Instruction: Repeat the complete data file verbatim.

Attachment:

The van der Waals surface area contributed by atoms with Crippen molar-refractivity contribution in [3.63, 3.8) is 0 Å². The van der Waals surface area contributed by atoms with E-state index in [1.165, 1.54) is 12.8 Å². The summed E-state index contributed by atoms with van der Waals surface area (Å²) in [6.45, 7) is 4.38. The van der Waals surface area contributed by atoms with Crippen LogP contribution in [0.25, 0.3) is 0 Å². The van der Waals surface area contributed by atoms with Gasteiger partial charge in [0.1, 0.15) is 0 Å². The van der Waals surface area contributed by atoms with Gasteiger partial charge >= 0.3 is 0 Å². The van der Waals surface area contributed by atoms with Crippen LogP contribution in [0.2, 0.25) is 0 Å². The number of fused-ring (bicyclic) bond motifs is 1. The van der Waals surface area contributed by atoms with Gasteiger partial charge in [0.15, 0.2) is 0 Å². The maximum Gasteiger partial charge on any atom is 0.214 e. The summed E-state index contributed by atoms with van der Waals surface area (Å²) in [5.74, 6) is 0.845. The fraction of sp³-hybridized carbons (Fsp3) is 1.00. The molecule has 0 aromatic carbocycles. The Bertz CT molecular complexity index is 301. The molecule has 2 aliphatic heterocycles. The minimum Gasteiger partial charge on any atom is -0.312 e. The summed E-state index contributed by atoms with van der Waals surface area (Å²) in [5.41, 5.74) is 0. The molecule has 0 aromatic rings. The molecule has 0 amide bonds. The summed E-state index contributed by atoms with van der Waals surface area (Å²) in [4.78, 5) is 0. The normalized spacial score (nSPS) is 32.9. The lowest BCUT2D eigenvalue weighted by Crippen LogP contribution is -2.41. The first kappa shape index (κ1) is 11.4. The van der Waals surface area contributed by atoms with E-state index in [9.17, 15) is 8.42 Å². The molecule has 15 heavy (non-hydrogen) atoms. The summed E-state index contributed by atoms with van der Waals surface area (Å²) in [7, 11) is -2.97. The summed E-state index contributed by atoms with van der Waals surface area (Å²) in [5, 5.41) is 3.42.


The van der Waals surface area contributed by atoms with Crippen molar-refractivity contribution in [3.63, 3.8) is 0 Å². The van der Waals surface area contributed by atoms with E-state index in [1.165, 1.54) is 12.8 Å². The summed E-state index contributed by atoms with van der Waals surface area (Å²) in [6.45, 7) is 4.38. The van der Waals surface area contributed by atoms with Crippen LogP contribution in [0.25, 0.3) is 0 Å². The van der Waals surface area contributed by atoms with Gasteiger partial charge in [0.1, 0.15) is 0 Å². The van der Waals surface area contributed by atoms with Gasteiger partial charge >= 0.3 is 0 Å². The van der Waals surface area contributed by atoms with Crippen LogP contribution in [0.2, 0.25) is 0 Å². The number of fused-ring (bicyclic) bond motifs is 1. The van der Waals surface area contributed by atoms with Gasteiger partial charge in [0.15, 0.2) is 0 Å². The maximum Gasteiger partial charge on any atom is 0.214 e. The summed E-state index contributed by atoms with van der Waals surface area (Å²) in [5.74, 6) is 0.845. The fraction of sp³-hybridized carbons (Fsp3) is 1.00. The molecule has 0 aromatic carbocycles. The Bertz CT molecular complexity index is 301. The molecule has 2 aliphatic heterocycles. The minimum Gasteiger partial charge on any atom is -0.312 e. The summed E-state index contributed by atoms with van der Waals surface area (Å²) in [5.41, 5.74) is 0. The molecule has 0 aromatic rings. The molecule has 0 amide bonds. The summed E-state index contributed by atoms with van der Waals surface area (Å²) in [4.78, 5) is 0. The normalized spacial score (nSPS) is 32.9. The lowest BCUT2D eigenvalue weighted by Crippen LogP contribution is -2.41. The first kappa shape index (κ1) is 11.4. The van der Waals surface area contributed by atoms with E-state index in [9.17, 15) is 8.42 Å². The molecule has 15 heavy (non-hydrogen) atoms. The summed E-state index contributed by atoms with van der Waals surface area (Å²) in [7, 11) is -2.97. The summed E-state index contributed by atoms with van der Waals surface area (Å²) in [5, 5.41) is 3.42.